Last November, Americans did more than suffer through the first SuperPAC presidential election, and they accomplished something more than the election of a president. Two states, Montana and Colorado, simultaneously approved ballot measures urging Congress to pass a constitutional amendment to overturn the disastrous Supreme Court ruling in Citizens United v. FEC.
One reason this is so exciting is that Montana, a red state that voted for Romney by 13 points, and Colorado, a swing state, are part of a growing movement in the United States to make an amendment happen. In fact, our country is now one quarter of the way to making it a reality.
As prescribed in Article V of the Constitution, the amendment process requires a two-thirds vote by both chambers of Congress, followed by ratification by three-quarters of the states. Today, three years after the infamous Supreme Court ruling, we're closer than ever to hitting those magic numbers of 67 senators, 290 representatives and 38 states.
Here’s the rundown. In Congress, 24 returning senators and 73 returning representatives have introduced or co-sponsored amendments to overturn Citizens United. On the state side, Montana and Colorado have become the 10th and 11th states to formally call for an amendment, and are the first to do so through a statewide popular vote. Voters in both these states approved their measures by margins of nearly three to one.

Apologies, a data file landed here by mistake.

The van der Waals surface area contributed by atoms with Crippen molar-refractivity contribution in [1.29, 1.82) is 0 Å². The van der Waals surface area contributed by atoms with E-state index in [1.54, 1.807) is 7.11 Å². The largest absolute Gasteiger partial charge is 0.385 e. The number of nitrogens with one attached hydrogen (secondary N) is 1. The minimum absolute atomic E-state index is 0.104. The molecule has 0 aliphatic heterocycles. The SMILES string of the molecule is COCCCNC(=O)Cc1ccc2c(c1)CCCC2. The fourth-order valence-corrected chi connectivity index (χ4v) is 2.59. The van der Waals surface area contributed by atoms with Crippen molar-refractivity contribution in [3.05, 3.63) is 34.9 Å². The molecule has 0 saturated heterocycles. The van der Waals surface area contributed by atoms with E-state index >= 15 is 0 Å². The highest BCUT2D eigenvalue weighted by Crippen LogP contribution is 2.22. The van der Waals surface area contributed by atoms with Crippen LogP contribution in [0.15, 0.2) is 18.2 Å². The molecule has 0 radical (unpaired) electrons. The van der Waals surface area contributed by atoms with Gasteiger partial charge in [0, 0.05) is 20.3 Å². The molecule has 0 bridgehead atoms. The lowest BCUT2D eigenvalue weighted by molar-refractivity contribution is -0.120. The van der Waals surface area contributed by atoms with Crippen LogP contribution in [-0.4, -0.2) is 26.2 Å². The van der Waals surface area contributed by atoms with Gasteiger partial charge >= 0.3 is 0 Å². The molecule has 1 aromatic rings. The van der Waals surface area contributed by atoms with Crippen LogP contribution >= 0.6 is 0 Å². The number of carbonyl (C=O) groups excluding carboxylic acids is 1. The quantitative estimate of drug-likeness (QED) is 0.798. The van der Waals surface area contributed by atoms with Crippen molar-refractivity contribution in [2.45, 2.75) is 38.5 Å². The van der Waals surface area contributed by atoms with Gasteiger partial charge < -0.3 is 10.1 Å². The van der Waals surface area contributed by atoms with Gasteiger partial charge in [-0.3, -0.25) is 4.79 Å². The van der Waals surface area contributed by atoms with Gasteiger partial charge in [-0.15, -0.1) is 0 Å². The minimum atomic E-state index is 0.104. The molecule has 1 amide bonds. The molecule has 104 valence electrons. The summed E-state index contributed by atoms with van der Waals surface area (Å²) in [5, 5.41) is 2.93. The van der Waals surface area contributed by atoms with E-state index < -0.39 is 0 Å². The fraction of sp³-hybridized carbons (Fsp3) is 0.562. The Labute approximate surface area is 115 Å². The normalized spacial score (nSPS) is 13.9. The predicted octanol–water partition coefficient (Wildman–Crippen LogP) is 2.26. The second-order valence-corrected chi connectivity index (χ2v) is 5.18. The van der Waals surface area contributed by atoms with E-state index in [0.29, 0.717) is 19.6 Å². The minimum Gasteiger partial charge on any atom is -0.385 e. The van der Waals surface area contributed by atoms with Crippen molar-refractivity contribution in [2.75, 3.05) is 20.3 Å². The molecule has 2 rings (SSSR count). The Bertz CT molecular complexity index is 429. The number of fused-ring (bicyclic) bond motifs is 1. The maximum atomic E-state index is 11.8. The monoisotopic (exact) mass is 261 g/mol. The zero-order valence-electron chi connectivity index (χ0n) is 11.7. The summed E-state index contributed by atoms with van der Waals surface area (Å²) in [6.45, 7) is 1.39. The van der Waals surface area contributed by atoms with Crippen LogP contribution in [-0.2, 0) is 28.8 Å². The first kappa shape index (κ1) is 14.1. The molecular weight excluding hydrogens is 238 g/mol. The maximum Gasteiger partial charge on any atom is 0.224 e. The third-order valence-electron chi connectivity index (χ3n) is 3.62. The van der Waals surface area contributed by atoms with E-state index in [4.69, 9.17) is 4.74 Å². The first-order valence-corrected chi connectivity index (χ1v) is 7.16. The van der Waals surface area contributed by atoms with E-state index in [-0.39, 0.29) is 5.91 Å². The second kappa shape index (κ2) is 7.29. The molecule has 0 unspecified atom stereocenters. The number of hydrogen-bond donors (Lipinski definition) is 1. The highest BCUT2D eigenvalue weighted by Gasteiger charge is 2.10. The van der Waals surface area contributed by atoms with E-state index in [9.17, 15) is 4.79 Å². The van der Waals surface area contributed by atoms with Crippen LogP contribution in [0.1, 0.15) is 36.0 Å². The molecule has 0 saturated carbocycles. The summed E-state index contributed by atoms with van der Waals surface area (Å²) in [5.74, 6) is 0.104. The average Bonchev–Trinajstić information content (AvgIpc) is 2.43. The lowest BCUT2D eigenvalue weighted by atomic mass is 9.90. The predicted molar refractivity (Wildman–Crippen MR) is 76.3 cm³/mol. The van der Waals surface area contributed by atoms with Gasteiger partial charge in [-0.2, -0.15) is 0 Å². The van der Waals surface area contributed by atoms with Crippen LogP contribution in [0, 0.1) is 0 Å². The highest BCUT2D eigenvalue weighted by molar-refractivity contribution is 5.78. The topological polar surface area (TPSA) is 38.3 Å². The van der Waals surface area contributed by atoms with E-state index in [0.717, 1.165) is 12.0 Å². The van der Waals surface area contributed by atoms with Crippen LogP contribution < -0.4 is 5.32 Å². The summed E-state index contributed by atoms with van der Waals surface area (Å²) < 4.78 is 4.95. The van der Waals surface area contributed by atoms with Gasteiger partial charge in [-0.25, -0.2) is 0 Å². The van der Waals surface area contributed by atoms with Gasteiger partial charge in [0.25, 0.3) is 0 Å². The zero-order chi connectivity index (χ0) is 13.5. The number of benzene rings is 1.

Other states have used different means. Hawaii, New Mexico, Vermont, Rhode Island, California, Massachusetts, and New Jersey acted through their legislatures, passing formal resolutions calling for an amendment. In Connecticut and Maryland, majorities of state legislators signed letters to the U.S. Congress with the same request.
The movement has been growing at the local level, too. More than 350 cities, towns, and counties across the United States have called for an amendment, including New York City, Los Angeles, Chicago, and Philadelphia, and more than 2,000 elected officials nationwide are on record supporting one.
The movement to overturn Citizens United may well have arrived at a tipping point. Polling shows overwhelming public support for overruling the decision through the constitutional amendment process, as well as extraordinary support for limiting the amount of money corporations, unions and other groups can spend in elections. The support also cuts across party lines. Just look at Montana, a state that has only supported a Democratic presidential candidate once since 1968, but nonetheless resoundingly called for a constitutional amendment this November.
So while a record-breaking six billion dollars was indeed spent in last year’s election, it remains to be seen whether that number will be remembered as historic because it marked the beginning of a new age of big money in politics, or the beginning of its end.
Given the enormous progress the nation has made toward a constitutional amendment in such a short time, it’s possible that the 2012 election will actually mark the ascendency of the national movement to take back our democracy.